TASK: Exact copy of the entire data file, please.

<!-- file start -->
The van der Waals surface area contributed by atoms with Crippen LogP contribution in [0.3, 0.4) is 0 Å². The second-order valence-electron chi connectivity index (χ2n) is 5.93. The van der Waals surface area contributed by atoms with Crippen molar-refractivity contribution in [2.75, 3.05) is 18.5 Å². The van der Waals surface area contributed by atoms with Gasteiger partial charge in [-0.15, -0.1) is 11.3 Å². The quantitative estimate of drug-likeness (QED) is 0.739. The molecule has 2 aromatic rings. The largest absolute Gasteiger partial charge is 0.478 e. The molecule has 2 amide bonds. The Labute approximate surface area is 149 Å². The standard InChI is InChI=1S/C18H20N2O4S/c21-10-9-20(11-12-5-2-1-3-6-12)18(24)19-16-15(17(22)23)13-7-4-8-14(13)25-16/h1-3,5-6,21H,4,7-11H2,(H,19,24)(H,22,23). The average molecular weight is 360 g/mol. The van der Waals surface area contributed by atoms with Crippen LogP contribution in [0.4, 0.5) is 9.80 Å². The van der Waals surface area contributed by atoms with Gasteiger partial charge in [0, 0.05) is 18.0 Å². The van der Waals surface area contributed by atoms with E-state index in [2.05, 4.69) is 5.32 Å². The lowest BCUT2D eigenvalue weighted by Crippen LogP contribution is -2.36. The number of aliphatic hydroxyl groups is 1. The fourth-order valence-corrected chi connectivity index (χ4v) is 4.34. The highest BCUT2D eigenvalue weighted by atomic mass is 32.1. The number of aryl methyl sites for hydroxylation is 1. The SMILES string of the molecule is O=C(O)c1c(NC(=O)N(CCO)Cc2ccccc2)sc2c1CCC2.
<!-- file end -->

The van der Waals surface area contributed by atoms with Crippen LogP contribution in [0.3, 0.4) is 0 Å². The second-order valence-electron chi connectivity index (χ2n) is 5.93. The van der Waals surface area contributed by atoms with Crippen molar-refractivity contribution in [2.75, 3.05) is 18.5 Å². The van der Waals surface area contributed by atoms with Gasteiger partial charge in [-0.15, -0.1) is 11.3 Å². The quantitative estimate of drug-likeness (QED) is 0.739. The molecule has 2 aromatic rings. The largest absolute Gasteiger partial charge is 0.478 e. The molecule has 2 amide bonds. The Labute approximate surface area is 149 Å². The standard InChI is InChI=1S/C18H20N2O4S/c21-10-9-20(11-12-5-2-1-3-6-12)18(24)19-16-15(17(22)23)13-7-4-8-14(13)25-16/h1-3,5-6,21H,4,7-11H2,(H,19,24)(H,22,23). The average molecular weight is 360 g/mol. The van der Waals surface area contributed by atoms with Crippen LogP contribution in [0.4, 0.5) is 9.80 Å². The van der Waals surface area contributed by atoms with Gasteiger partial charge in [0, 0.05) is 18.0 Å². The van der Waals surface area contributed by atoms with E-state index in [2.05, 4.69) is 5.32 Å². The lowest BCUT2D eigenvalue weighted by Crippen LogP contribution is -2.36. The number of aliphatic hydroxyl groups is 1. The fourth-order valence-corrected chi connectivity index (χ4v) is 4.34. The highest BCUT2D eigenvalue weighted by atomic mass is 32.1. The number of aryl methyl sites for hydroxylation is 1. The SMILES string of the molecule is O=C(O)c1c(NC(=O)N(CCO)Cc2ccccc2)sc2c1CCC2.